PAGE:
Friday, May 18, 2012

JP Morgan’s Trading Losses: Regulation and Governance

There has been a great deal of debate surrounding JP Morgan’s hedging losses announced last week. There is some mystery surrounding the nature of the transactions involved, without full clarity yet on the amount of losses. Andrew Ross Sorkin has a brief explanation of the episode in the New York Times:
... Here’s an overly simplistic primer, but you’ll probably get the idea: The company’s chief investment office originally made a series of trades intended to protect the firm from a possible global slowdown. JPMorgan owns billions of dollars in corporate bonds, so if a slowdown were to occur and corporations couldn’t pay back their debt, those bonds would have lost value.
To mitigate that possibility, JPMorgan bought insurance — credit-default swaps — that would go up in value if the bonds fell in value.
But sometime last year, with the economy doing better than expected, the bank decided it had bought too much insurance. Rather than simply selling the insurance, the bank set up a second “hedge” to bet that the economy would continue to improve — and this time, traders overshot, by a lot.
This episode has given rise to renewed debate on matters of regulation of the financial services sector as well as corporate governance.
On the regulatory side, the key question relates to whether it will strengthen the hands of regulators around the world to more closely scrutinize the financial services sector. The US has already taken giant steps through enactment of the Dodd Frank Act, but the current development would have an impact on the scope, nature and implementation of the Volcker rule which curbs proprietary trading by banking institutions.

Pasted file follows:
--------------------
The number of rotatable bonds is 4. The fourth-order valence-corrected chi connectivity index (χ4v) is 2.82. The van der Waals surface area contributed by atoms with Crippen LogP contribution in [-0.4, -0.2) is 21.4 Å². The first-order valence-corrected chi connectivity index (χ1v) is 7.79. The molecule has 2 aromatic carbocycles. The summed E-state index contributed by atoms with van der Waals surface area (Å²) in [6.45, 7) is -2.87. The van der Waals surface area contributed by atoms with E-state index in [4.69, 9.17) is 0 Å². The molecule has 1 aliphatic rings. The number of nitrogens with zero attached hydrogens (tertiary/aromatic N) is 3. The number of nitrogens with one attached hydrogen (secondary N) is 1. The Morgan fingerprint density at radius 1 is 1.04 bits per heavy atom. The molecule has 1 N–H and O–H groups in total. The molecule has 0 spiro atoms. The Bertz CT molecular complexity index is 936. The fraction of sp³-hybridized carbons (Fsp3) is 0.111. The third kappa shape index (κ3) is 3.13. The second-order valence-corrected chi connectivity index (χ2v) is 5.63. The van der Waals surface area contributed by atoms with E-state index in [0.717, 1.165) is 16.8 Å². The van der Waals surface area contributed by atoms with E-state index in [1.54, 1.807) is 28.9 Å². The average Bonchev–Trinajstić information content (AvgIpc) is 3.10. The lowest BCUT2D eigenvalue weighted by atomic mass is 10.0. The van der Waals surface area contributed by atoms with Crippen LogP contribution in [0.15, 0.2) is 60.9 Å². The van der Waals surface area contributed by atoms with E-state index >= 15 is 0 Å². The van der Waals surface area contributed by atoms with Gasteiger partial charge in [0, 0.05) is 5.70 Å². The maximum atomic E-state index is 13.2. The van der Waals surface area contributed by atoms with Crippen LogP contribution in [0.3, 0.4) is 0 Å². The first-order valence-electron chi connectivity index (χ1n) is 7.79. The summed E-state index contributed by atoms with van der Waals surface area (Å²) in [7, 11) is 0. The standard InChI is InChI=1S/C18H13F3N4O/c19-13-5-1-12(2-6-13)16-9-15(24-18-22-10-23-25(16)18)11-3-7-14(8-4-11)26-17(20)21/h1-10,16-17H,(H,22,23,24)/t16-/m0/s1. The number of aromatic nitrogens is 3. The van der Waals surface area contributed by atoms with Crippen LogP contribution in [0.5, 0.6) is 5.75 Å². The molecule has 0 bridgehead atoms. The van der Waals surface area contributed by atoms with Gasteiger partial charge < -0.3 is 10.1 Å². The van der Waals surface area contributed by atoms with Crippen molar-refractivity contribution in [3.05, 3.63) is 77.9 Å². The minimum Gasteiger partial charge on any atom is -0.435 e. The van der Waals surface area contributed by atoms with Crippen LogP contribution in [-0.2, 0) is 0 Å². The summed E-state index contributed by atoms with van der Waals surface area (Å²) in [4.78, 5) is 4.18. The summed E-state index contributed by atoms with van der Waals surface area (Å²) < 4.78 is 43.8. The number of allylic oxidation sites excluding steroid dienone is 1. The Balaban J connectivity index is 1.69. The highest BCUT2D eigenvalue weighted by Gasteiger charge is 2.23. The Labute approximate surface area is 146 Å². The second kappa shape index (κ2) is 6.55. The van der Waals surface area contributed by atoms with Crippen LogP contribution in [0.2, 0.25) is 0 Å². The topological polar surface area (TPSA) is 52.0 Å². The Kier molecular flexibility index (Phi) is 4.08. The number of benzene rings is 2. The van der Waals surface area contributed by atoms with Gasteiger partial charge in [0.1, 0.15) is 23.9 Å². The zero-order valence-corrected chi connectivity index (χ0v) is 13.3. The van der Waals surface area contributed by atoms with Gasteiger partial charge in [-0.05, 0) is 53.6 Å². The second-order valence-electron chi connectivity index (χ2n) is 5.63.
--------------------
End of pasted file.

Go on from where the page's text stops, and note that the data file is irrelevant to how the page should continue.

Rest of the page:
There are a number of issues on the governance side as well. For example, it raises questions regarding oversight of the company’s board and whether they ought to have exercised greater vigilance regarding activities undertaken by the chief investment office. Arguably, more effective risk management systems might have mitigated the effects of such transactions. Lastly, this has also triggered the debate regarding executive compensation, on this occasion pertaining to the specific issue of claw back of excessive compensation to affected officers of the company.
While the enormity of JP Morgan’s balance sheet size appears to have dwarfed the losses from the hedging transactions, their impact on the mode of regulating Wall Street and on governance concerns rings loud and clear.

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